Wednesday, August 6, 2014

The Mix of 46

A mountain of bison skulls ready to be ground into fertilizer in the 1870's.


The old Pony express and the future of mail delivery.

Sitting Bull and Buffalo Bill in 1885.



LAPD officers going undercover to catch purse snatchers in 1960.

On September 19, 1946, C.D. Howe - the "Minister of Everything" - officiated at a ceremony to honour the arrival of the first plane from Australia. The ceremony was also celebrating the establishment of an air route around the world through the commonwealth. Oh, and Howe was Minister of Transport at this time.

Charles Arthur Banks was sworn in as B.C.'s Lieutenant-Governor on October 1, 1946. He succeeded William Woodward.

Ten days later, the chairman of a special advertising committee of the Vancouver Tourist association, Cecil Alton, was quoted in the Province newspaper: "At least 1,000,000 American tourists will have visited Vancouver this year . . .” That may sound impressive but according to Tourism Vancouver, 675,779 American tourists have not only visited Vancouver in the first five months of this year but also stayed overnight.

Can you guess what this is a photo of? The road leading to Woodstock in 1969.

A 1921 car accident.

Michigan loggers in 1890.

Mark Twain smoking a cigar in 1905.

On October 23, 1946, Umberto Menghi was born in Pontdera, Tuscany. Menghi would come to Vancouver and open the restaurant, Umberto's, in a little yellow house on Hornby Street in 1973. That house has a history too and I wrote on it in this entry.

November 23, 1946 was a special day for boys' band leader, Arthur Delamont since he was named Mr. Good Citizen of 1946. Delamont led seven boys bands when this award was given including the Kitsilano Boys Band, the bands of West Vancouver, North Vancouver, Point Grey, Grandview, Fairview and the University of B.C.

Arthur was born in Hereford and once played with the Salvation Army band in England, then led by composer Edward Elgar.

The year was 1937 and these people are waiting in line after the Lousville Flood.

12th Street in Miami, Florida in 1908.

John F. and Bobby Kennedy in 1960.

This was a co-conspirator, Lewis Powell, in the assassination of President Lincoln. He was hanged in 1865.

On December 10, 1946, West Vancouver voted to discontinue the ferry service. 

George Alexander Walkem - a shipbuilder - died in Burnaby at the age of 64. Born in Montreal on July 8, 1872, Walkem attended McGill University. After graduating, he joined the Royal Engineers and served in Egypt and Palestine before moving to Vancouver in 1898. He was president of West Coast Shipbuilders, Vancouver Iron Works, West Coast Salvage and Construction and Gulf of Georgia Towing.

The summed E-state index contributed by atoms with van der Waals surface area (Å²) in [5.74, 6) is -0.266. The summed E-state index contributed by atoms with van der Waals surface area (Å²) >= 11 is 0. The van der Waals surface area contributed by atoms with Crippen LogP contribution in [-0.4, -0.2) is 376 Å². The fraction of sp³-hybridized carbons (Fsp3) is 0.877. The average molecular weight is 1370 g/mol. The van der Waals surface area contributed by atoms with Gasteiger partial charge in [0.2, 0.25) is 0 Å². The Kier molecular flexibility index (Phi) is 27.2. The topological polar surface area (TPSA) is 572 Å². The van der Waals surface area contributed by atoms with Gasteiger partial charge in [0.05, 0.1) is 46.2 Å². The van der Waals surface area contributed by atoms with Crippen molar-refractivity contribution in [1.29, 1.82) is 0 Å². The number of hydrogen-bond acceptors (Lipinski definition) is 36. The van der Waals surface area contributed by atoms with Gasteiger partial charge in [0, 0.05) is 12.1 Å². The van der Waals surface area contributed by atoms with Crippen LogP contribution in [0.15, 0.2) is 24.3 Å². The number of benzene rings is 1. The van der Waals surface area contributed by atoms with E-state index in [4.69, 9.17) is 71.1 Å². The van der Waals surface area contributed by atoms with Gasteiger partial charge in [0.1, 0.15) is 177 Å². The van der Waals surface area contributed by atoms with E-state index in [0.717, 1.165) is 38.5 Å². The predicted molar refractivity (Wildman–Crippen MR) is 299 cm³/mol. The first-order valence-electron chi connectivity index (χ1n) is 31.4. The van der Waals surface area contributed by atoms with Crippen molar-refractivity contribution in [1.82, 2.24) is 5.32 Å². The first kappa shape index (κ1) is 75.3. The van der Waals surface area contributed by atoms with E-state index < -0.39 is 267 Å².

George was also reeve (mayor) of Point Grey in 1923 as well as MLA for Richmond-Point Grey from 1924 to 1928 and for Vancouver from 1933. As befitting a shipbuilder, George Walkem's ashes were spread over English Bay from the tub George A. Walkem.

This is the 1858 Knickerbocker Base Ball Club in Hoboken, New Jersey. This is thought to be the first sports team photo ever taken.

American soldiers hunker down in a trench less than a mile away from the detonation of a 43 kiloton nuclear bomb in 1953.
Children in iron lungs before the advent of the polio vaccine in 1937.


The Rivoli Theatre in 1975

Once again, I would like to thank The History of Metropolitan Vancouver website for the above information. I would also like to thank my mother's friend, Wes, for the photos.

I hope you find the beauty around you.

Albert Einstein in the Grand Canyon in 1922.

Attica inmates playing chess.

The first ambulance. Bellevue Hospital Centre, NY 1869

Abraham Lincoln inspecting the battlefield in 1862.

2 comments:

  1. The mountain of bison skulls pains my Indian heart. You have some really great photos and the photo of Lincoln with his stylish hat makes me laugh at the changes we have in fashion plus it makes him look so darn tall. He wall all ready a very tall man.

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    1. I love those old photos. More on Friday!

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